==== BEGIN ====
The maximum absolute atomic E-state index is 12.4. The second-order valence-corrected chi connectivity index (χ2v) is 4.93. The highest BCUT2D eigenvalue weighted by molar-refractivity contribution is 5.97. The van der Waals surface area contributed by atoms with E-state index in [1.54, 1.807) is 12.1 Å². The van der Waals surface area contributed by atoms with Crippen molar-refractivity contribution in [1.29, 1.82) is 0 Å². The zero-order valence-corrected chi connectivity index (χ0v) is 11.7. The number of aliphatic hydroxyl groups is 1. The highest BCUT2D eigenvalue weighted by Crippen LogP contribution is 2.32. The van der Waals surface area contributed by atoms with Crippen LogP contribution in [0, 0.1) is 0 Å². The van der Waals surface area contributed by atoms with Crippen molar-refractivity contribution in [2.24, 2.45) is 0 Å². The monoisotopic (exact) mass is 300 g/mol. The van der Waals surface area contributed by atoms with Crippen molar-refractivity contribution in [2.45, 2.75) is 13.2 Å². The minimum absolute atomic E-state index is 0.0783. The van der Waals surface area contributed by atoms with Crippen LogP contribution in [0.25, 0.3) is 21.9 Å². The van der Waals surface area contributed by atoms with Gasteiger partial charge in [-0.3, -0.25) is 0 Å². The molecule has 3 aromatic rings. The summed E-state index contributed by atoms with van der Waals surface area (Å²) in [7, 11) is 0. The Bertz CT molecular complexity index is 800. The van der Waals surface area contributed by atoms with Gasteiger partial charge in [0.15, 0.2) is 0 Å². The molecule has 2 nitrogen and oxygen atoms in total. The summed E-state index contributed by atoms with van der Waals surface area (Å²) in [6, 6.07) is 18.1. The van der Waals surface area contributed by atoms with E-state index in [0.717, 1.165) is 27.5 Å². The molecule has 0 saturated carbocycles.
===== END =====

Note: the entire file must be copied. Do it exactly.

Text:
The maximum absolute atomic E-state index is 12.4. The second-order valence-corrected chi connectivity index (χ2v) is 4.93. The highest BCUT2D eigenvalue weighted by molar-refractivity contribution is 5.97. The van der Waals surface area contributed by atoms with E-state index in [1.54, 1.807) is 12.1 Å². The van der Waals surface area contributed by atoms with Crippen molar-refractivity contribution in [1.29, 1.82) is 0 Å². The zero-order valence-corrected chi connectivity index (χ0v) is 11.7. The number of aliphatic hydroxyl groups is 1. The highest BCUT2D eigenvalue weighted by Crippen LogP contribution is 2.32. The van der Waals surface area contributed by atoms with Crippen LogP contribution in [0, 0.1) is 0 Å². The van der Waals surface area contributed by atoms with Crippen molar-refractivity contribution in [2.24, 2.45) is 0 Å². The monoisotopic (exact) mass is 300 g/mol. The van der Waals surface area contributed by atoms with Crippen molar-refractivity contribution in [2.45, 2.75) is 13.2 Å². The minimum absolute atomic E-state index is 0.0783. The van der Waals surface area contributed by atoms with Crippen LogP contribution in [0.25, 0.3) is 21.9 Å². The van der Waals surface area contributed by atoms with Gasteiger partial charge in [-0.3, -0.25) is 0 Å². The molecule has 3 aromatic rings. The summed E-state index contributed by atoms with van der Waals surface area (Å²) in [7, 11) is 0. The Bertz CT molecular complexity index is 800. The van der Waals surface area contributed by atoms with Gasteiger partial charge in [0.15, 0.2) is 0 Å². The molecule has 2 nitrogen and oxygen atoms in total. The summed E-state index contributed by atoms with van der Waals surface area (Å²) in [6, 6.07) is 18.1. The van der Waals surface area contributed by atoms with E-state index in [0.717, 1.165) is 27.5 Å². The molecule has 0 saturated carbocycles.